Ancient treasures that have survived through to modern day, carry with them great historical meaning and significance. They retain a certain aura associated with the era they originate from, which despite all technologies cannot be replicated in the present day. This makes them invaluable, especially to people who come from the same country and take interest in its history, and cherish its culture. Patriots of any nation feel a sense of pride in exploring the origins of their homeland. This is not to say that we do not enjoy discovering this history of foreign cultures, but the relation and understanding of the same objects will likely be a lot different. This goes some length to explaining why Vasil Bojkov, Bulgaria’s richest man and philanthropist, ignored suggestions that he should build a museum in New York, showcasing his impressive collection of Thracian artefacts.
Many fellow antique dealers and financial investors advised Bojkov to move his collection to the Big Apple. However, as a proud Bulgarian, Bojkov understands the rich cultural meaning these items have for the people of his nation. He chose to instead build a spectacular museuem in Bulgaria, so he could display these items where they belong. In doing so, Bojkov further preserves the integrity this unique collection and conveys the message that he is a patriot first and a businessman second. In offering the people of Bulgaria the chance to experience this breathtaking collection of over 3000 pieces up close, he is giving something back to the country he loves.
It is interesting to look at how the symbolic representations of historical artefacts can change when they are moved to different locations. There are examples that show how certain objects have had varying meanings/contexts depending on the location with which people attach them to. For instance, the Egyptian obelisk that is kept in the Piazza di San Pietro in Rome. It was brought over to Italy during the period of Caligula’s rule over the Roman Empire, and is now perceived to be an iconic symbol of Roman dominance in the ancient world. The Egyptian obelisk has, over time, lost its sense of belonging and association with Egypt.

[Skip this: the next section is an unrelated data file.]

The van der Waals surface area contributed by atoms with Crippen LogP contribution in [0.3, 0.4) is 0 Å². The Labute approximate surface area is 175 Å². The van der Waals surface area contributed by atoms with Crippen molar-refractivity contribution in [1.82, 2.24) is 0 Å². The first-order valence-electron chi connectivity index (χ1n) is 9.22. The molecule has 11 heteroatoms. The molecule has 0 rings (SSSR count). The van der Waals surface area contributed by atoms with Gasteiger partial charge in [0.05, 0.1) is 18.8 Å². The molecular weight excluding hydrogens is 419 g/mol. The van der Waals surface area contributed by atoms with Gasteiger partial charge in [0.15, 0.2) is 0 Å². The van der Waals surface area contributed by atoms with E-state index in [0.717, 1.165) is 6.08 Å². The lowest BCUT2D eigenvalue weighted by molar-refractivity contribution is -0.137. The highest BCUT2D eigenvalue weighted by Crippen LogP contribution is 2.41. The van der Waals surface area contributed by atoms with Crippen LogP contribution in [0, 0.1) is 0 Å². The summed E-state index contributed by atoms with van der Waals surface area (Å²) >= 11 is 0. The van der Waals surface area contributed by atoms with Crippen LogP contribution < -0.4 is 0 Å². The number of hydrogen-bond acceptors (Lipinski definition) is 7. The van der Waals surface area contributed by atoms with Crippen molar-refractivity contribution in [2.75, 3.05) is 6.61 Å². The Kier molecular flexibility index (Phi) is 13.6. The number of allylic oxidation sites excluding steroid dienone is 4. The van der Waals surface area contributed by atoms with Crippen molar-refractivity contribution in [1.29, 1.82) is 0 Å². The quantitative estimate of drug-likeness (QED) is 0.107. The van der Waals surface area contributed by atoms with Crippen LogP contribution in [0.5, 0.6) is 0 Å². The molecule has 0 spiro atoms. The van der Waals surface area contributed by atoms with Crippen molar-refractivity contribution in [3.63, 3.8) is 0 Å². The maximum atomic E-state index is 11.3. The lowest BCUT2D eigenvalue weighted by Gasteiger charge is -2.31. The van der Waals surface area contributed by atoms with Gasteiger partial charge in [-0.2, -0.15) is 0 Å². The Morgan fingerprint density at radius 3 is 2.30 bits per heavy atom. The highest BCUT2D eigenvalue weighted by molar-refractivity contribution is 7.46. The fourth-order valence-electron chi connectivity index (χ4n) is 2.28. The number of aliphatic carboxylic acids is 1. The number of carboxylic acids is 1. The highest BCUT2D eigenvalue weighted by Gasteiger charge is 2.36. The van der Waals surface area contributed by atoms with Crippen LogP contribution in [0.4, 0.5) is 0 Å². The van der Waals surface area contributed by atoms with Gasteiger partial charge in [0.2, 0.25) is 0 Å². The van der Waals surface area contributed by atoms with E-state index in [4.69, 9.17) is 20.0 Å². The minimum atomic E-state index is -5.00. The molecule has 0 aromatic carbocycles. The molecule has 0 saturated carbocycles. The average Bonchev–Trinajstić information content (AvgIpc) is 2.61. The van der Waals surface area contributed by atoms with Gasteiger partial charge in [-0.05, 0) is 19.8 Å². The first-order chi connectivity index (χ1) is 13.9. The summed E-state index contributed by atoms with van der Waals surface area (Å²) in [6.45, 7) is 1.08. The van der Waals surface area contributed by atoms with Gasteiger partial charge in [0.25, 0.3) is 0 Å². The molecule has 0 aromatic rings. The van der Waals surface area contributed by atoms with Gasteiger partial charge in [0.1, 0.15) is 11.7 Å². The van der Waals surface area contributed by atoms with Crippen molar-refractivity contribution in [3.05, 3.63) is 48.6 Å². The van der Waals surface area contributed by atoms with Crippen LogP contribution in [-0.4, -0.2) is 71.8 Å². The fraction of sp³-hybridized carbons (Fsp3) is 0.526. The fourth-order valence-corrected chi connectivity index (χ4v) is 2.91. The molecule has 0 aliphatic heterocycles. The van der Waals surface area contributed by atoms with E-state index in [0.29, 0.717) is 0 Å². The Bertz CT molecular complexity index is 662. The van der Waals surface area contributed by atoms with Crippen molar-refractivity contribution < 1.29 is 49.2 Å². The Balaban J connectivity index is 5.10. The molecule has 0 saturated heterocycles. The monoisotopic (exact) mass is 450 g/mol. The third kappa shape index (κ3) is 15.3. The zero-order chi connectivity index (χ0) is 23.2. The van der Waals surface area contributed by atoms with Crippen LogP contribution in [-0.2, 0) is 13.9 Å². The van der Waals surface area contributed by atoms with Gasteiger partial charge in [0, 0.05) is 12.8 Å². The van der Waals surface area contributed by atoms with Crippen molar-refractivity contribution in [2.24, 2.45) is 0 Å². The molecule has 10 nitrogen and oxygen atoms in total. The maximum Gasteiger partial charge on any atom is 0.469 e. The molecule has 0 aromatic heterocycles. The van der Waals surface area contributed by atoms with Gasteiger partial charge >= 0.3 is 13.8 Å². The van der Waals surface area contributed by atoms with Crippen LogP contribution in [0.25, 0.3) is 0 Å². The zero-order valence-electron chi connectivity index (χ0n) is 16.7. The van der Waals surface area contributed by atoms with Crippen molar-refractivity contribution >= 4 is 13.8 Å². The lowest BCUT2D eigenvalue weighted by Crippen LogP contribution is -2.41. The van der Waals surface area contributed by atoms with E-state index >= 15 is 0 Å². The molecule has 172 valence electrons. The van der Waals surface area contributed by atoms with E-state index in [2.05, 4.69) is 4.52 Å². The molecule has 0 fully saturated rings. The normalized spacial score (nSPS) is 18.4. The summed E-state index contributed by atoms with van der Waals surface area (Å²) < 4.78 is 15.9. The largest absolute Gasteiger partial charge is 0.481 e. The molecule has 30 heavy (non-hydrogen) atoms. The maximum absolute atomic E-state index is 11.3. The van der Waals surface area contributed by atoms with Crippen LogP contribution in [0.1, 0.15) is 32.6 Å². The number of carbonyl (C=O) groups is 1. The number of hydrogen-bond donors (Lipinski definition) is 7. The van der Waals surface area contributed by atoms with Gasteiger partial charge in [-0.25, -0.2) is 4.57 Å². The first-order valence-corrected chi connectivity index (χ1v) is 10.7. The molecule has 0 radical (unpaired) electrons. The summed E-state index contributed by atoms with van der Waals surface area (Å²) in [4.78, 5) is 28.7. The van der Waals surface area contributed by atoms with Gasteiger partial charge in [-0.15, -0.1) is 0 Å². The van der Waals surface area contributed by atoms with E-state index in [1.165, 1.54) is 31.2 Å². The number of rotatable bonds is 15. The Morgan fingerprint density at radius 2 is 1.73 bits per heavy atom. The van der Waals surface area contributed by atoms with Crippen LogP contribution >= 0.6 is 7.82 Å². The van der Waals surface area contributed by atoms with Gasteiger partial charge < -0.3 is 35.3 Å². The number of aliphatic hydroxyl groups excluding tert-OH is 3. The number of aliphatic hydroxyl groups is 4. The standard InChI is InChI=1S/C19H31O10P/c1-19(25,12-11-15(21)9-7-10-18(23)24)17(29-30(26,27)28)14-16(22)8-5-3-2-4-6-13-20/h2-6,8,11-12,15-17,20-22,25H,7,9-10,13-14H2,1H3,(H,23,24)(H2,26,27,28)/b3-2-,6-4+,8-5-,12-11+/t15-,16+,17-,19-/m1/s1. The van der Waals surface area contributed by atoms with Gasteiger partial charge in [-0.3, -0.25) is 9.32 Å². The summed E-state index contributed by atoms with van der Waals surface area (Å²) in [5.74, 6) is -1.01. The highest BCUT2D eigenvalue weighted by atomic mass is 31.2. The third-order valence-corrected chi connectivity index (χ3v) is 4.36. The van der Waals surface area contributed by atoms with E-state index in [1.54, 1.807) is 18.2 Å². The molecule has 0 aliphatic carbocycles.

To a lesser extent, the same could apply to the cultural heritage of Bulgaria, if this precious collection was to be moved across the world and housed in a museum in New York. Would these beloved pieces be as appreciated and cherished in the U.S as they are in Bulgaria? Undoubtedly they would be a major tourist attraction, but to the people of Bulgaria, they represent more than just that. Vasil Bojkov recognised this very fact and made a decision to put the cultural leagcy of his nation before his business interests. His refusal to build a museum in the USA, which could have been a huge financial success, serves as testament to this, and he will be remembered for this great gesture of benevolence.